The translation used above uses the term ‘reward’ but in the original Arabic, what the Prophet ﷺ says is closer to “and every person shall have what he intended”. He ﷺ is saying, your actions may all be the same, but your experience and your results will manifest based on the intentions you came into the action with. What it would indicate is that everyone will face the consequences of his intentions.  

As muslims, we are often taught the importance of intentions. Some of the most famously pious Muslims obsessed about intentions. It is said that Umar bin Abdalaziz, Caliph of the Muslims, would not put one foot in front of the other without intending it first. The saying of the Prophet ﷺ on intentions cited above is at the start of most books on Prophetic tradition. A simple search on youtube of Islamic lectures on intention yields at least a hundred videos of both famous and ‘regular’ Muslim takes on the topic.  Even non-religious personal development gurus talk about how important intentions are and how most people do not intend enough.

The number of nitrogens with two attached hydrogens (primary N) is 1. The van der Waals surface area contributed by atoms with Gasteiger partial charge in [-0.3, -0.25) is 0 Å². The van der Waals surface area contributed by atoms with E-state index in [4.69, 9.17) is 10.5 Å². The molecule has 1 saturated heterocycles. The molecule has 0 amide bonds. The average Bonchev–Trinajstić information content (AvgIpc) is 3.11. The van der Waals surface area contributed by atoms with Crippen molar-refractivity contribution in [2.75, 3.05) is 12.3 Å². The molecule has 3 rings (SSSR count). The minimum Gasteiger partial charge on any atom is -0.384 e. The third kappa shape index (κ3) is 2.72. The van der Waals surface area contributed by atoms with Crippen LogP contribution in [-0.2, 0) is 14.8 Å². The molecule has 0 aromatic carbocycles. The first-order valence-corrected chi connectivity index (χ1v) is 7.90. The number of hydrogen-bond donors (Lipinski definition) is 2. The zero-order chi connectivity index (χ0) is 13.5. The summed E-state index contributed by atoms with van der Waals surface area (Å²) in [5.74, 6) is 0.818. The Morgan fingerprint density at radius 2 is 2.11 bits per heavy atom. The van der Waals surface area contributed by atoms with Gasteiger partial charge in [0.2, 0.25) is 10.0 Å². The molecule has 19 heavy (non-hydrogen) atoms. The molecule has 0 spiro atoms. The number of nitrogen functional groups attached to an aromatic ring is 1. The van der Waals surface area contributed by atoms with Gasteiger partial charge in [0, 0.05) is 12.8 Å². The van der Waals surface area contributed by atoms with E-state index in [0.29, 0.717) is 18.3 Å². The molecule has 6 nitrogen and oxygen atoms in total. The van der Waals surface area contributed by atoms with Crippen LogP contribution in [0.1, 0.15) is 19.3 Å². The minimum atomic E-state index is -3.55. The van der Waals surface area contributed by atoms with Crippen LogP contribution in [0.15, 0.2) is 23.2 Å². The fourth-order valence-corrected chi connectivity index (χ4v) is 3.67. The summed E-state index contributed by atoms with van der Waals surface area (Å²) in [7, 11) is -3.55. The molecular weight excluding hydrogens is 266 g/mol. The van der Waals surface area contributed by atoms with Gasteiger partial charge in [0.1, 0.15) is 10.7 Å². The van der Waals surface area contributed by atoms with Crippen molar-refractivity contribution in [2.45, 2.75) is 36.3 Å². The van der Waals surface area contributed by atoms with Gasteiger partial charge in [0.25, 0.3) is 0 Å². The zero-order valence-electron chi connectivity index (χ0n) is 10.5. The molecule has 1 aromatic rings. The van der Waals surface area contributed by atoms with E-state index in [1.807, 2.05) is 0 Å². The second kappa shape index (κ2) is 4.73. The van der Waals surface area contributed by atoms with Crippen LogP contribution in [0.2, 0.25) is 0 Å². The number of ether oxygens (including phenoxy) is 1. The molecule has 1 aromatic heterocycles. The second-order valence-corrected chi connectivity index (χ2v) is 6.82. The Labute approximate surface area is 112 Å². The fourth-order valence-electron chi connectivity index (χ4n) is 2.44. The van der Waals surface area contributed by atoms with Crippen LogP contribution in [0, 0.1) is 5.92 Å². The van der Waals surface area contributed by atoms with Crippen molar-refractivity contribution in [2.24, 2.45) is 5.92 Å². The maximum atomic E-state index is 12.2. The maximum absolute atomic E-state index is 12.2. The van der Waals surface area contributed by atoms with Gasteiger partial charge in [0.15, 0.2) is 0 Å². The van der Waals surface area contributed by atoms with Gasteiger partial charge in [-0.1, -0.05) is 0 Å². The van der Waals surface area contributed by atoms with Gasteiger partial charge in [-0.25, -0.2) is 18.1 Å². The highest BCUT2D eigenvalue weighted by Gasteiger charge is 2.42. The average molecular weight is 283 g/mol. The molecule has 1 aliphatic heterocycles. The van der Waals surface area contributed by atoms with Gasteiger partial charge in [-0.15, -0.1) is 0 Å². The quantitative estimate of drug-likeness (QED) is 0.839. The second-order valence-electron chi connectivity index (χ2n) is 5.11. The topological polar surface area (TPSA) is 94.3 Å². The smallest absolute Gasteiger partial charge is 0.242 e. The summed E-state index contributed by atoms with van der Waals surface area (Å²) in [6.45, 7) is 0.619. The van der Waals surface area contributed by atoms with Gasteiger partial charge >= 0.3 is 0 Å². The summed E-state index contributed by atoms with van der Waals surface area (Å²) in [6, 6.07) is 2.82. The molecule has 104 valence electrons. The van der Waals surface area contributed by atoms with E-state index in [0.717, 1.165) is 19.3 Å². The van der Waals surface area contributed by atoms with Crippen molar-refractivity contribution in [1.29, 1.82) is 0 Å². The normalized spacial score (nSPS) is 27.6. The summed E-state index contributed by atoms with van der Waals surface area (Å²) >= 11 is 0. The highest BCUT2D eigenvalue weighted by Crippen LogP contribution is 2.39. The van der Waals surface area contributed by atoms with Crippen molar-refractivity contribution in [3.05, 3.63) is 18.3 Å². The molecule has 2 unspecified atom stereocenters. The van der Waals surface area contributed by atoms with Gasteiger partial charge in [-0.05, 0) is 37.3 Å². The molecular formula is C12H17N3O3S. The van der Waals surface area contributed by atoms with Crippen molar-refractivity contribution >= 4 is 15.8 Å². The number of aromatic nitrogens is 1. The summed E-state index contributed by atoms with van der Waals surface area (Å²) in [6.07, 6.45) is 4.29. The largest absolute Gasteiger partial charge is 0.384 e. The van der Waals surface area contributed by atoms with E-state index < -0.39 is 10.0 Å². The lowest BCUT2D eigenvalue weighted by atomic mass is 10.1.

But what is an intention really, and what do we gain from intending? Is intention deciding to do an action?  A lot of the time when we are taught about intentions that’s what it seems like. Especially as they relate to our worship, we are told we must intend the action – i.e. resolve to do the action specifically and for the sake of Allah – for the action to be valid as worship. From this we easily grasp the importance of deciding to do an action and that we can’t just do things because ‘everyone is doing it’. Beyond this though, a lot of us fail to properly make use of the intentions for our actions. Especially for things that are routine, intentions fall into the background. Of course, I’m doing what I’m doing – how could I not be. But, the power of intentions happens not when we intend our actions but rather when we intend the results of our actions. When we intend what we want this action to give us, that’s when intentions suddenly transform into something truly valuable. When we intend the results of our action this allows us to clarify our goals, align our actions with our values, and manifest the experience in life we wish to draw us closer to Allah. 

Calling the Divine